No Rush to New Kyoto?
“We’ve always been at war with Eastasia, Winston”
It is only fitting that amid the talks over a successor to the 2008-2012 Kyoto “global warming” treaty in Poznan, Poland — where the Poles were lectured how they should leave that abundant coal in the ground since their friendly Russian neighbors have a reliable gas supply for them to burn instead — that we should see eye-popping rhetorical revisions to join such ignorance of history.
First came the Reuters story which opened:
POZNAN, Poland, Dec 8 (Reuters) — Recession and the change of U.S. administration make it unlikely the world will meet a 2009 deadline for agreeing a full new pact to fight global warming, delegates at U.N. climate talks say.
That’s funny, because right up until that story went to press we were told precisely the opposite — that the change of U.S. administration would make it much more likely that the world will meet a 2009 deadline for a Kyoto successor. Go ahead. Look it up.
As I have said for nigh on a year, it is going to prove very confusing to the global warming industry when this issue can no longer be about George W. Bush.
So suddenly we are treated to headlines such as “U.N. Climate Change Chief Downplays
COP-15 Goals, Says Midyear Talks Possible”, which led to this opener:
POZNAN, Poland Dec 9 (BNA) — The United Nations’ top climate change official Dec. 9 said the post-Kyoto deal to be finalized in Copenhagen in 2009 would be a kind of framework rather than a ‘fully elaborated’ agreement…
Coughsputter. Excuse me. For all of those who have been spared lives as climate geeks, allow me to elaborate. This is a complete reversal of seven years of venomous rhetoric and excuses for all manner of tantrums on the international stage including stunts at the United Nations and threats of trade wars.
Apparently “the world, united” (apparently against us) was just kidding when it huffed, in its collective and collectivist voice, that the long-anticipated Kyoto II would without doubt or delay be announced next December in Copenhagen without a moment to spare because to have a gap between the treaties would cause the movement to lose its “momentum”. Oh, and, with Bush out of the way the U.S. would join right then and there. We must. Act. Now.
First of all, did anyone see any momentum for a colossally failed treaty that hasn’t reduced emissions, but only exported jobs and transferred a lot of wealth to China and India? Well, the planet is now cooling, so maybe I’m being harsh.
Yvo de Boer, the man who runs Kyoto for the UN, just deflected the idea of holding Obama to the same standard feverishly applied to George Bush, stating “What we’ve got, through everything that Senator Obama has said so far, we’ve got pretty much the signal we need. I don’t think it makes any sense to unrealistically try and force the pace.”
That’s right: Take your time, fellas. That which was furiously demanded of George W. Bush as imperative, planet-critical of the utmost urgency is, well, maybe not so much, really.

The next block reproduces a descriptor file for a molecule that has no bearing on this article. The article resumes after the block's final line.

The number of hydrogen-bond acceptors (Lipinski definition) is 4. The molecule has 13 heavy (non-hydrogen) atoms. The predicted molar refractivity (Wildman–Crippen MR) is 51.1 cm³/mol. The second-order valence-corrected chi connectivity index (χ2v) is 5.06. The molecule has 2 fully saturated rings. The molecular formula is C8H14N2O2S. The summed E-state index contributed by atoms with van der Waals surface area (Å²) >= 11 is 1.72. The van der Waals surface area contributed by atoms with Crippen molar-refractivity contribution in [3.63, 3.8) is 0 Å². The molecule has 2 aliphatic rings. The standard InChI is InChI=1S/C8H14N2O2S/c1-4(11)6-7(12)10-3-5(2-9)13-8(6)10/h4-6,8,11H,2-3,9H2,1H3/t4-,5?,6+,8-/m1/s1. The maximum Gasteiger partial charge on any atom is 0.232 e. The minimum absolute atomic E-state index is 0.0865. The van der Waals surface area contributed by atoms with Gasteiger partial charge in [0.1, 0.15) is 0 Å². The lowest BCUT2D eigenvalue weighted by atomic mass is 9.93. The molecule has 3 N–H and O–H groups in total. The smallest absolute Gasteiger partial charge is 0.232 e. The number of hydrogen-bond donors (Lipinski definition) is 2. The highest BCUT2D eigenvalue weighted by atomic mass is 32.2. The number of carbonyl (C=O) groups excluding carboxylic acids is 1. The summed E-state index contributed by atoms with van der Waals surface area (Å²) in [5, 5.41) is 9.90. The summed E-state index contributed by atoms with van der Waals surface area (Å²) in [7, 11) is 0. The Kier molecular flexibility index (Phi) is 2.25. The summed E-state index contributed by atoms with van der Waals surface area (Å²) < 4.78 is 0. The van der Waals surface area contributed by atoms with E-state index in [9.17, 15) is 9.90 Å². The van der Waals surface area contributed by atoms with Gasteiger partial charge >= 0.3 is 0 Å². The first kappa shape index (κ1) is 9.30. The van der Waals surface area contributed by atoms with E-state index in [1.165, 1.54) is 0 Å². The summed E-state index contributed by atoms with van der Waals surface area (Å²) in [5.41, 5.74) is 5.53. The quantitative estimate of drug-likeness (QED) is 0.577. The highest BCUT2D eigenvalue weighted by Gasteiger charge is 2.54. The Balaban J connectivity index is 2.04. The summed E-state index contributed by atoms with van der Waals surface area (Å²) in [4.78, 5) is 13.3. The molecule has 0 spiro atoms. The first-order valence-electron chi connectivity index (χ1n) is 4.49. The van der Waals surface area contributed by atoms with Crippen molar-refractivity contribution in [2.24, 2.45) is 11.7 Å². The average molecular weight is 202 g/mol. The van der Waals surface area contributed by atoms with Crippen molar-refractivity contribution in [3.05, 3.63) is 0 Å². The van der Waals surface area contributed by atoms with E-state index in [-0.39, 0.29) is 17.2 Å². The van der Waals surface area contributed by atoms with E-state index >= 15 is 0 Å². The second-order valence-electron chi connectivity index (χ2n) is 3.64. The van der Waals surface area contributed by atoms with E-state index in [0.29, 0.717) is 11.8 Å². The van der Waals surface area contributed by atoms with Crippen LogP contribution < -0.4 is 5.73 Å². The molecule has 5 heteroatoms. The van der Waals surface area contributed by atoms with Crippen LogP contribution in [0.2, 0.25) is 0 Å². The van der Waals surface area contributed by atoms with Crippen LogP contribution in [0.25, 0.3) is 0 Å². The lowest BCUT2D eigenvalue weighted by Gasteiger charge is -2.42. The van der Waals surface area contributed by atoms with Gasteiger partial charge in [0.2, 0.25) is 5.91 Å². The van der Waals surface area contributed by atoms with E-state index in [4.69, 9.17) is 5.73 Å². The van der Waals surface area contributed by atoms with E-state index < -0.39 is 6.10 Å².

So what gives? Sit down for this one.
The reason that it is now perfectly acceptable for the U.S. to go through its policy development as it sees fit is that “signal” received is that Obama’s approach will nonetheless lead to U.S. inclusion in the extant international process. That’s fancy-talk for “they’ve promised to join Kyoto”.
But how? After all, the U.S. signed that treaty in 1998. But two presidents decided against asking the Senate to ratify it. There’s that matter of persistent stiff, substantial opposition to a selective energy rationing treaty that China, India, Mexico, Brazil, South Korean and other economic players scoff at and which contains absurd provisions clearly aimed at greasing the path for Europe and Russia, meaning it was aimed at reducing our competitiveness.
Ah, but it turns out this is the “ideal case” for something called the “congressional-executive agreement”. This is an established practice over the past fifty years or so, not exactly spelled out in the Constitution and the limits of which remain in doubt.
Under this process Congress and the President effectively waive the Constitution’s two-thirds Senate ratification requirement, and entangle the U.S. in international pacts with a simple bicameral majority with no amendments and no filibusters allowed (think NAFTA, which proceeded this way, though promising mutual lowering of trade barriers cannot hold a candle to the promise of mostly U.S. energy suppression demanded by the Kyoto scheme). As you might imagine, that is slightly more doable.
This happens to be precisely the plan put forth by former Clinton administration State Department official Nigel Purvis for a group called Resources for the Future, in a paper titled Paving the Way for U.S. Climate Leadership: The Case for Executive Agreements and Climate Protection Authority. The evidence is that this has caught Team Obama’s eye, and led to those “signals” that have caused our European friends to calm down and tweak the rhetoric a bit.
So, prepare for 2009. It’s going to be a wild ride, and one that begs for your participation.